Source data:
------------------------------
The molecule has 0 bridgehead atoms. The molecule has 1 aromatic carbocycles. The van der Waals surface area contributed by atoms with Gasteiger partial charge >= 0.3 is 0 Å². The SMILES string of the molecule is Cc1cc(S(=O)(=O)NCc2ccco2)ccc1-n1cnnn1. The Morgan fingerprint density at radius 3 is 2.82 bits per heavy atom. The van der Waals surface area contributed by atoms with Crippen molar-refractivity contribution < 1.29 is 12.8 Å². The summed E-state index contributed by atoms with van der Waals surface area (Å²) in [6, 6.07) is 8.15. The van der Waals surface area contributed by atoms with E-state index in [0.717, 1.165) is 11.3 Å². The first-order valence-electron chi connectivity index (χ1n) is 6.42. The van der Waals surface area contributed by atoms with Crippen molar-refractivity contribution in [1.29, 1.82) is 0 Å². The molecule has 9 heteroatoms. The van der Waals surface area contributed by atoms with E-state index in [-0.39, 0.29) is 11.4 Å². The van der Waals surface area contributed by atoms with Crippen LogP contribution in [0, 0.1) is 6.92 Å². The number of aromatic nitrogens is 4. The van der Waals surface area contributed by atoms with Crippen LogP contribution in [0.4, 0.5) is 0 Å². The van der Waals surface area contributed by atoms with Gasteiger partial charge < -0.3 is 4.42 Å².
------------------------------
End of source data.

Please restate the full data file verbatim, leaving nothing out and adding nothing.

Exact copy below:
The molecule has 0 bridgehead atoms. The molecule has 1 aromatic carbocycles. The van der Waals surface area contributed by atoms with Gasteiger partial charge >= 0.3 is 0 Å². The SMILES string of the molecule is Cc1cc(S(=O)(=O)NCc2ccco2)ccc1-n1cnnn1. The Morgan fingerprint density at radius 3 is 2.82 bits per heavy atom. The van der Waals surface area contributed by atoms with Crippen molar-refractivity contribution < 1.29 is 12.8 Å². The summed E-state index contributed by atoms with van der Waals surface area (Å²) in [6, 6.07) is 8.15. The van der Waals surface area contributed by atoms with E-state index in [0.717, 1.165) is 11.3 Å². The first-order valence-electron chi connectivity index (χ1n) is 6.42. The van der Waals surface area contributed by atoms with Crippen molar-refractivity contribution in [1.29, 1.82) is 0 Å². The molecule has 9 heteroatoms. The van der Waals surface area contributed by atoms with E-state index in [-0.39, 0.29) is 11.4 Å². The van der Waals surface area contributed by atoms with Crippen LogP contribution in [0, 0.1) is 6.92 Å². The number of aromatic nitrogens is 4. The van der Waals surface area contributed by atoms with Crippen LogP contribution in [0.4, 0.5) is 0 Å². The van der Waals surface area contributed by atoms with Gasteiger partial charge < -0.3 is 4.42 Å².